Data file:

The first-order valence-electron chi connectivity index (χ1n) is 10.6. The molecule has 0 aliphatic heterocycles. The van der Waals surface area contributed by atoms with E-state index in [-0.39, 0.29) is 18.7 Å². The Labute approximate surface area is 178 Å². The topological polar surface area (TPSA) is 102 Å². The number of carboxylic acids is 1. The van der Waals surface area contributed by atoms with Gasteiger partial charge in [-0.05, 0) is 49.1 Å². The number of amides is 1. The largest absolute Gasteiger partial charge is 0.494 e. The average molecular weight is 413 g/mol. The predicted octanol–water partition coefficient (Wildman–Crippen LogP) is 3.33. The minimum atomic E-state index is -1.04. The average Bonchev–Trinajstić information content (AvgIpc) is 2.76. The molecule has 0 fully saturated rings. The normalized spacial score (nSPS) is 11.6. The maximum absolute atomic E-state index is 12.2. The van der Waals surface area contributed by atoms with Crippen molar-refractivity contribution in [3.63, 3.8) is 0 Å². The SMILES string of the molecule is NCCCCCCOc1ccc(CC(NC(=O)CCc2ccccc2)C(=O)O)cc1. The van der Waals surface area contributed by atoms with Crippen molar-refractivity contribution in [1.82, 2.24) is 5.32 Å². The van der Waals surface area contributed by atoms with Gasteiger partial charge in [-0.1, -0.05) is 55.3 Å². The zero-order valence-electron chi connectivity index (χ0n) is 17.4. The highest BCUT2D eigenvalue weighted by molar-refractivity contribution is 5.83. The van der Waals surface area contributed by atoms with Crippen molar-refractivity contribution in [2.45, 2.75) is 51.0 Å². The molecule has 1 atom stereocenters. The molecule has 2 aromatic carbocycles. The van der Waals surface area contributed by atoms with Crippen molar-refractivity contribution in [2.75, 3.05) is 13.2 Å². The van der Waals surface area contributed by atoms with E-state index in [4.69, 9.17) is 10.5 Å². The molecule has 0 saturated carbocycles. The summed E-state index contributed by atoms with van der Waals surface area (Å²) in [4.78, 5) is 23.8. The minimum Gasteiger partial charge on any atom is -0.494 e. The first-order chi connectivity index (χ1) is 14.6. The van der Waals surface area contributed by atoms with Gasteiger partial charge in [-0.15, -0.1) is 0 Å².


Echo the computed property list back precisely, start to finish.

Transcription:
The first-order valence-electron chi connectivity index (χ1n) is 10.6. The molecule has 0 aliphatic heterocycles. The van der Waals surface area contributed by atoms with E-state index in [-0.39, 0.29) is 18.7 Å². The Labute approximate surface area is 178 Å². The topological polar surface area (TPSA) is 102 Å². The number of carboxylic acids is 1. The van der Waals surface area contributed by atoms with Gasteiger partial charge in [-0.05, 0) is 49.1 Å². The number of amides is 1. The largest absolute Gasteiger partial charge is 0.494 e. The average molecular weight is 413 g/mol. The predicted octanol–water partition coefficient (Wildman–Crippen LogP) is 3.33. The minimum atomic E-state index is -1.04. The average Bonchev–Trinajstić information content (AvgIpc) is 2.76. The molecule has 0 fully saturated rings. The normalized spacial score (nSPS) is 11.6. The maximum absolute atomic E-state index is 12.2. The van der Waals surface area contributed by atoms with Crippen molar-refractivity contribution in [3.63, 3.8) is 0 Å². The SMILES string of the molecule is NCCCCCCOc1ccc(CC(NC(=O)CCc2ccccc2)C(=O)O)cc1. The van der Waals surface area contributed by atoms with Crippen molar-refractivity contribution in [1.82, 2.24) is 5.32 Å². The van der Waals surface area contributed by atoms with Gasteiger partial charge in [-0.1, -0.05) is 55.3 Å². The zero-order valence-electron chi connectivity index (χ0n) is 17.4. The highest BCUT2D eigenvalue weighted by molar-refractivity contribution is 5.83. The van der Waals surface area contributed by atoms with Crippen molar-refractivity contribution in [2.45, 2.75) is 51.0 Å². The molecule has 1 atom stereocenters. The molecule has 2 aromatic carbocycles. The van der Waals surface area contributed by atoms with Crippen molar-refractivity contribution in [2.75, 3.05) is 13.2 Å². The van der Waals surface area contributed by atoms with E-state index in [4.69, 9.17) is 10.5 Å². The molecule has 0 saturated carbocycles. The summed E-state index contributed by atoms with van der Waals surface area (Å²) in [4.78, 5) is 23.8. The minimum Gasteiger partial charge on any atom is -0.494 e. The first-order chi connectivity index (χ1) is 14.6. The van der Waals surface area contributed by atoms with Gasteiger partial charge in [-0.15, -0.1) is 0 Å².